Next, I highly recommend taking out a home warranty policy. While you will swallow hard on the several hundred dollar (that you don’t have) policy, it is an absolute must for those who would ordinarily be far too cash-strapped to take on the role of landlord. If you negotiate for the tenant to be responsible for the first sixty dollars or so of repairs, and the landlord for any amount over and above that, you can offset the service call deductible. Anything within the scope of the policy (you MUST read coverage information closely prior to purchase of the policy) will be covered over and above that tenant paid expense.

Going into a rental agreement naked (no policy) is potential suicide given your financial hardship. Don’t let an exploding hot water heater send you into bankruptcy or cost you your house.

You will also want to strongly consider offering prospective tenants landscaping and pool service. Again, this runs counter to the cost saving instinct, but consider it insurance. If there is one rule I have learned in Real Estate, it is that tenants can’t/won’t adequately care for your pool and lawn. The trees won’t get the deep water soaking. The pool will turn green and plead for new plaster. Not only does a tenant want to save on utility costs wherever he can, but he just doesn’t care about your property all that much. Lacking the pride of ownership, even the good ones are apt suffer the occasional forgetfulness that can necessitate thousands of dollars worth of repairs.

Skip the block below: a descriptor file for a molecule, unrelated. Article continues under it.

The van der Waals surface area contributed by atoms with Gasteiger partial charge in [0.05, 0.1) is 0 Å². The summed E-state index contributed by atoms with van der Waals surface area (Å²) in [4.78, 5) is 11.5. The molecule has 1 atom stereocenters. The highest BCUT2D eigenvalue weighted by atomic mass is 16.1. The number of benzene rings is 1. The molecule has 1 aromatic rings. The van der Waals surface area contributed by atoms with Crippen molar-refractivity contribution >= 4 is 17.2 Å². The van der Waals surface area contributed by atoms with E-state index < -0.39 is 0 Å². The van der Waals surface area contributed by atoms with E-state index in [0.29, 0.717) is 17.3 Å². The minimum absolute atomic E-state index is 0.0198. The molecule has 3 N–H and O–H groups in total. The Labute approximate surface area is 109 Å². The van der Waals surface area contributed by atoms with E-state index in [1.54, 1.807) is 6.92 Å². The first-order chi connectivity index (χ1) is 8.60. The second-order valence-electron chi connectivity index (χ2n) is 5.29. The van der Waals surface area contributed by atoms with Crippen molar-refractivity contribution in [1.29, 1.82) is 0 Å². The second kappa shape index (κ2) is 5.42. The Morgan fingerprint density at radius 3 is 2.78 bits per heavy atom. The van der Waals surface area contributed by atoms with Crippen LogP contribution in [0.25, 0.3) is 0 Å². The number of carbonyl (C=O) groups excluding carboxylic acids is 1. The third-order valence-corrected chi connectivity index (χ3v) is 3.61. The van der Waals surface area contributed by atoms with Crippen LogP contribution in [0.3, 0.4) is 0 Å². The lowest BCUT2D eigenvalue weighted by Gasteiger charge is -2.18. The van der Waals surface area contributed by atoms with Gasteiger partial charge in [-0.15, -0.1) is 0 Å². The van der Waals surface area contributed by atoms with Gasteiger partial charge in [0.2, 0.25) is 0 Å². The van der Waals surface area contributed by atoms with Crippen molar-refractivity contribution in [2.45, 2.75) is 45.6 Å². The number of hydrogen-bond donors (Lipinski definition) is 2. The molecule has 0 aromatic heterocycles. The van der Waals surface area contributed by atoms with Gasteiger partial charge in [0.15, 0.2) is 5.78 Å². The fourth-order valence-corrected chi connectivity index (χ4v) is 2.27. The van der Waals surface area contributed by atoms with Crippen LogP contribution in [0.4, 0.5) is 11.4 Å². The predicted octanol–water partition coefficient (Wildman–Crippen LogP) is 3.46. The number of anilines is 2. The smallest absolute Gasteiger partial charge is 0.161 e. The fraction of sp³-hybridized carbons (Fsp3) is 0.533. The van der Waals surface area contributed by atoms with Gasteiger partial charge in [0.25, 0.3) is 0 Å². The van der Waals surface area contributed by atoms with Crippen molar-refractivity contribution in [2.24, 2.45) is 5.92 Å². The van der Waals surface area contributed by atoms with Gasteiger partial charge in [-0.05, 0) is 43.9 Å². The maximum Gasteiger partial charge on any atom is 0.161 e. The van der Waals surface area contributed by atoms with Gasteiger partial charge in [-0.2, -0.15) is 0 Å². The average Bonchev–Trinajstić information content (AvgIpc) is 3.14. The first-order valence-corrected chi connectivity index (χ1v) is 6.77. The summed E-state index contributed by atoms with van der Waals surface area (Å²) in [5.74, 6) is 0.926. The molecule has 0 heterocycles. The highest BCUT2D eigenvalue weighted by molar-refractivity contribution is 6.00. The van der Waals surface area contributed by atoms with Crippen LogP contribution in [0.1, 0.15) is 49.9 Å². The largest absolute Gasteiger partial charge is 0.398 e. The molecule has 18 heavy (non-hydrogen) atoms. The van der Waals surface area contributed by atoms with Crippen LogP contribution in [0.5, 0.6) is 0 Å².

Lastly, bite the bullet and hire an agent to get the thing rented. Property management service might be an extravagance that you cannot afford, but the one time cost of leasing a property through a REALTOR is generally less than a month’s worth of rent. Get the thing on the MLS and lease it quickly, and you will end up saving money in the vacancy department. You’ll likely command a higher lease rate as well. Moreover, you will enlist someone to help walk you through all of the facets previously referenced.

It’s not ideal, and it’s not what you had in mind when you bought the house back in the high times, but it’s survival. Take the right steps and leasing your Scottsdale home can give you the reprieve you need to get your house back in order. So to speak.

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  • Anonymous

    This is nice information share over here. its provide better guideline regarding to leasing home by giving example of Scotland home.  this is very beneficial idea to new landlord to leasing the home.

    tenant screening

  • Totally.

About the author
Paul Slaybaugh is here to sell houses and chew bubble gum. He's all out of bubble gum. More About Me >>>